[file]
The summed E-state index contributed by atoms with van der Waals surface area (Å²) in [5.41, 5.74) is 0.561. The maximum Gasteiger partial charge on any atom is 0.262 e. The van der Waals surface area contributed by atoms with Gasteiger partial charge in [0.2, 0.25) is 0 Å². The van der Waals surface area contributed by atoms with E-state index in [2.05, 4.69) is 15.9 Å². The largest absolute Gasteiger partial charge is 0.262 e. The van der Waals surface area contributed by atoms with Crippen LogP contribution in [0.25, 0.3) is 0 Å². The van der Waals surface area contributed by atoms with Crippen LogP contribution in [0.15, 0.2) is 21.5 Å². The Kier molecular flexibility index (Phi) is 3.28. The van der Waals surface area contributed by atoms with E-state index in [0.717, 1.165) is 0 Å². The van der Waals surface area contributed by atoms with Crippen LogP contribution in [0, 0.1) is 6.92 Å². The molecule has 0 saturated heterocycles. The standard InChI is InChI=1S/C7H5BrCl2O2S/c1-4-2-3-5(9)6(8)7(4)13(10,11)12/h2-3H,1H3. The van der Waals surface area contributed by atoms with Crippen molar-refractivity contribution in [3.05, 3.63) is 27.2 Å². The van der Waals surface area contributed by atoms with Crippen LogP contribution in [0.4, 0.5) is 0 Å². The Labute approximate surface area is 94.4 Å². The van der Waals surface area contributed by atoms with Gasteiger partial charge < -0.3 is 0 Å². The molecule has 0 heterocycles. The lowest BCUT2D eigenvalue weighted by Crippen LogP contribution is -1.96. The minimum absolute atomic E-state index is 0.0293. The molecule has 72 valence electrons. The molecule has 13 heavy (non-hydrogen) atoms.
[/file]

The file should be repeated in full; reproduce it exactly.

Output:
The summed E-state index contributed by atoms with van der Waals surface area (Å²) in [5.41, 5.74) is 0.561. The maximum Gasteiger partial charge on any atom is 0.262 e. The van der Waals surface area contributed by atoms with Gasteiger partial charge in [0.2, 0.25) is 0 Å². The van der Waals surface area contributed by atoms with E-state index in [2.05, 4.69) is 15.9 Å². The largest absolute Gasteiger partial charge is 0.262 e. The van der Waals surface area contributed by atoms with Crippen LogP contribution in [0.25, 0.3) is 0 Å². The van der Waals surface area contributed by atoms with Crippen LogP contribution in [0.15, 0.2) is 21.5 Å². The Kier molecular flexibility index (Phi) is 3.28. The van der Waals surface area contributed by atoms with E-state index in [0.717, 1.165) is 0 Å². The van der Waals surface area contributed by atoms with Crippen LogP contribution in [0, 0.1) is 6.92 Å². The molecule has 0 saturated heterocycles. The standard InChI is InChI=1S/C7H5BrCl2O2S/c1-4-2-3-5(9)6(8)7(4)13(10,11)12/h2-3H,1H3. The van der Waals surface area contributed by atoms with Crippen molar-refractivity contribution in [3.05, 3.63) is 27.2 Å². The van der Waals surface area contributed by atoms with Crippen LogP contribution in [0.4, 0.5) is 0 Å². The Labute approximate surface area is 94.4 Å². The van der Waals surface area contributed by atoms with Gasteiger partial charge < -0.3 is 0 Å². The molecule has 0 heterocycles. The lowest BCUT2D eigenvalue weighted by Crippen LogP contribution is -1.96. The minimum absolute atomic E-state index is 0.0293. The molecule has 72 valence electrons. The molecule has 13 heavy (non-hydrogen) atoms.